When you assert that Ortiz's office is not culpable, it sounds very much like you are contradicting the prosecution's role in Swartz's life and death.
Evaluating whether Ortiz is culpable according to our common morality does not require understanding the specifics of his situation. For any given event, there are an infinite number of causes without which that even would not have happened or would not have happened in that way. Ortiz's prosecution was certainly one of those causes. But it was obviously not the only one, because if it were then that would mean that aggressive prosecution was by itself sufficient to cause someone to commit suicide, which cannot be true because the vast majority of people do not commit suicide in response to aggressive prosecution.
It is not reasonable to presume that people are likely to commit suicide over the threat of a 6 month prison sentence. You know that I think the Heymann prosecution was way out of line, but your argument here is a caricature.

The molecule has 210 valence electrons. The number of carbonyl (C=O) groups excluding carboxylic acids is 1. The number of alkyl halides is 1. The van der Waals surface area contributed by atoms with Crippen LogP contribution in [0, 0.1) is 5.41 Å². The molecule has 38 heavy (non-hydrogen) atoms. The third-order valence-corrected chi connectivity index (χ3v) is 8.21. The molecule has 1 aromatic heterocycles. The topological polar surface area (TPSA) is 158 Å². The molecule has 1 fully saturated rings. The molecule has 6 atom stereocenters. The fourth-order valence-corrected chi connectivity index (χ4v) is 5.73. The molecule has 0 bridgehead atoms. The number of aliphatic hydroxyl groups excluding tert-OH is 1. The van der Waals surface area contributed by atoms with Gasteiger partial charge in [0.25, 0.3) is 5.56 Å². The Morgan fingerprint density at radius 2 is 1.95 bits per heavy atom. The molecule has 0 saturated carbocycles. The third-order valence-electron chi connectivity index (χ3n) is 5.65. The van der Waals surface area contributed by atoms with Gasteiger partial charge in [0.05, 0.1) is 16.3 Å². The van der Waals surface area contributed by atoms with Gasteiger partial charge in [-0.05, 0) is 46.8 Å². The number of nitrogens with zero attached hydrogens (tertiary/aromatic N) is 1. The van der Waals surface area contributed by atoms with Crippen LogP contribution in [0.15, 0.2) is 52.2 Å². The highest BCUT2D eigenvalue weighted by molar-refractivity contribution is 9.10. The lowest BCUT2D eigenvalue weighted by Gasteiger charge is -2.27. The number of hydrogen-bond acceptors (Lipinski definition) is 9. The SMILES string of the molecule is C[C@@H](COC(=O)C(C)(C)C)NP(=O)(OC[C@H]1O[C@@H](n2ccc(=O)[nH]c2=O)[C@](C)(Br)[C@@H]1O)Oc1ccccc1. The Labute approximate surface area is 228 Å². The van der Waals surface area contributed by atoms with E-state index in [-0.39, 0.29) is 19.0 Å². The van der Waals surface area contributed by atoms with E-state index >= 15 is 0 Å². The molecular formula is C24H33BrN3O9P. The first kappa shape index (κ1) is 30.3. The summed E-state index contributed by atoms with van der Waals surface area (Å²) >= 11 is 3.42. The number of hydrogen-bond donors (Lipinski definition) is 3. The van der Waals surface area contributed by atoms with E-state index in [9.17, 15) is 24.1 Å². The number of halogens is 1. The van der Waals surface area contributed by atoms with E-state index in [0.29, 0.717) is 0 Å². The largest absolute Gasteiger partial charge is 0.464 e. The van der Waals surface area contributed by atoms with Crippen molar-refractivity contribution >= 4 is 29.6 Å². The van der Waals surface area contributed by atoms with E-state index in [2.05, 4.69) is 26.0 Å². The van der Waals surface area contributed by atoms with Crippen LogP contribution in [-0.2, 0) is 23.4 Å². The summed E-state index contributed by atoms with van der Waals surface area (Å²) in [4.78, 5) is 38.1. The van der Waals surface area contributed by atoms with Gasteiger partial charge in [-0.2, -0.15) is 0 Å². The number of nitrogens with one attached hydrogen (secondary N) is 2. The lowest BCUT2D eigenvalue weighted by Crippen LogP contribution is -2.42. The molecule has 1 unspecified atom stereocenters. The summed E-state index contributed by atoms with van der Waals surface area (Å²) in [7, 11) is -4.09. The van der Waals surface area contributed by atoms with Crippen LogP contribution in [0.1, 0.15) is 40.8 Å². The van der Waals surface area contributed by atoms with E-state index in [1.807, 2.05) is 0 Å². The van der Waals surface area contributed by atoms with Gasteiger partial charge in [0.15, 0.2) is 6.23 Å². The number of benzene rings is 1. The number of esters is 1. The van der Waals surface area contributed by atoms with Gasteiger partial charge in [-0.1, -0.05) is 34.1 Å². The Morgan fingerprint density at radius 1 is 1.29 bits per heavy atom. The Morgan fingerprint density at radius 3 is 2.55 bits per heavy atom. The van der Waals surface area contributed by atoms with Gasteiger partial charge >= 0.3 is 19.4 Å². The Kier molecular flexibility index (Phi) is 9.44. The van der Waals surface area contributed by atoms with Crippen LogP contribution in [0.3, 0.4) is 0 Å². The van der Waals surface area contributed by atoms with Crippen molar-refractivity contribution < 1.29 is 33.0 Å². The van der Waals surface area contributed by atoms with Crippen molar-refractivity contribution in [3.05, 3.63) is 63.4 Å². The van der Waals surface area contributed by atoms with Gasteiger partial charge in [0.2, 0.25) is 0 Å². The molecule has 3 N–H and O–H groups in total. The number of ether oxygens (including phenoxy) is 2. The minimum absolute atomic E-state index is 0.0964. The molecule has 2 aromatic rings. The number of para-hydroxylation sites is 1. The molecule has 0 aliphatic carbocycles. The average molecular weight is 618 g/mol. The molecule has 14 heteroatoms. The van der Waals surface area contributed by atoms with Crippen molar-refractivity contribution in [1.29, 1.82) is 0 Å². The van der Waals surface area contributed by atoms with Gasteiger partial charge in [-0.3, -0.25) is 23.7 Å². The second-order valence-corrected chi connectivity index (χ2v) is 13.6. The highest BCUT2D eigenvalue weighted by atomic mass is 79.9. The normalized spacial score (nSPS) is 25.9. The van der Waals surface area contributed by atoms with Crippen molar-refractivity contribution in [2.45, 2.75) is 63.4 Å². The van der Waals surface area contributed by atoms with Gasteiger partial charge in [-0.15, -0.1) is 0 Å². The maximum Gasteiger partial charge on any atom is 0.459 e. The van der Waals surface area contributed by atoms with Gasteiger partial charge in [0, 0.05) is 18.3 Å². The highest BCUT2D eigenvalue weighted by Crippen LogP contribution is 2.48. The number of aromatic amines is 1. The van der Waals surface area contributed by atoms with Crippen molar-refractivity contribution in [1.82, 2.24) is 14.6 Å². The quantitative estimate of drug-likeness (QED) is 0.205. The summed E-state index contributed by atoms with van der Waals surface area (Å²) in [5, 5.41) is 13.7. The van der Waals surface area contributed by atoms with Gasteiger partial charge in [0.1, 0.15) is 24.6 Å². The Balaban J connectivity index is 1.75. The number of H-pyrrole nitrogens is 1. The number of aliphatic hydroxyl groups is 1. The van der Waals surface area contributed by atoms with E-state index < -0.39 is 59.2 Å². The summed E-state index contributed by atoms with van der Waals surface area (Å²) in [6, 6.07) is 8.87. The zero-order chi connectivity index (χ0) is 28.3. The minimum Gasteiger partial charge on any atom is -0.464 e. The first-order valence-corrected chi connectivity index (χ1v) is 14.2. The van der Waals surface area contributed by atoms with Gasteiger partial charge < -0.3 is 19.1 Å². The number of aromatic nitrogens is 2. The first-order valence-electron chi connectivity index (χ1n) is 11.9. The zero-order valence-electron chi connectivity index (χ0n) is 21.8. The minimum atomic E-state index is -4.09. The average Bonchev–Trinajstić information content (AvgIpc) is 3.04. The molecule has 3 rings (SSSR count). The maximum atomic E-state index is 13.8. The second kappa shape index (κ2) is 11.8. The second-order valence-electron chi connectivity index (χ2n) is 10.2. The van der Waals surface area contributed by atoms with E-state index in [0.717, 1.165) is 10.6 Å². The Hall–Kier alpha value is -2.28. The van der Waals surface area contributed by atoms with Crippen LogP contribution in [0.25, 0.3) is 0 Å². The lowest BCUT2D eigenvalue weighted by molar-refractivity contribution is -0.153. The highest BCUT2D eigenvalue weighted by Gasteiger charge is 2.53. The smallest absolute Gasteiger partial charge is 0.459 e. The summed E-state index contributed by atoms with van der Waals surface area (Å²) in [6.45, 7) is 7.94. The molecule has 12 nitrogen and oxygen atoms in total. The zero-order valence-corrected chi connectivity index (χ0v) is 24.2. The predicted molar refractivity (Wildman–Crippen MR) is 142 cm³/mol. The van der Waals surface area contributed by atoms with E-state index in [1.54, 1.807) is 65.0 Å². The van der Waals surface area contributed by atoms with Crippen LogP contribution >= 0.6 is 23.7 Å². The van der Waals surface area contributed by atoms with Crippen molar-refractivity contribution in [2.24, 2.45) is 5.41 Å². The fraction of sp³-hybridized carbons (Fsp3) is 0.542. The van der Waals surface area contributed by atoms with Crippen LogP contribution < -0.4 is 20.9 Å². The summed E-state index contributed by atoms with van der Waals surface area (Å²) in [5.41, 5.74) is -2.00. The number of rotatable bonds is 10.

Referencing your earlier comment (http://news.ycombinator.com/item?id=5165258), this is a perfect example of what happens when lawyers stop thinking about people and start thinking about cases: it becomes OK that people involved in the case are killing themselves, so long as it doesn't exceed some percentage of cases.
I try really hard not to be one of those laymen that regards all lawyers as soulless, but this right here is the kind of thing that leads to that opinion of the law profession.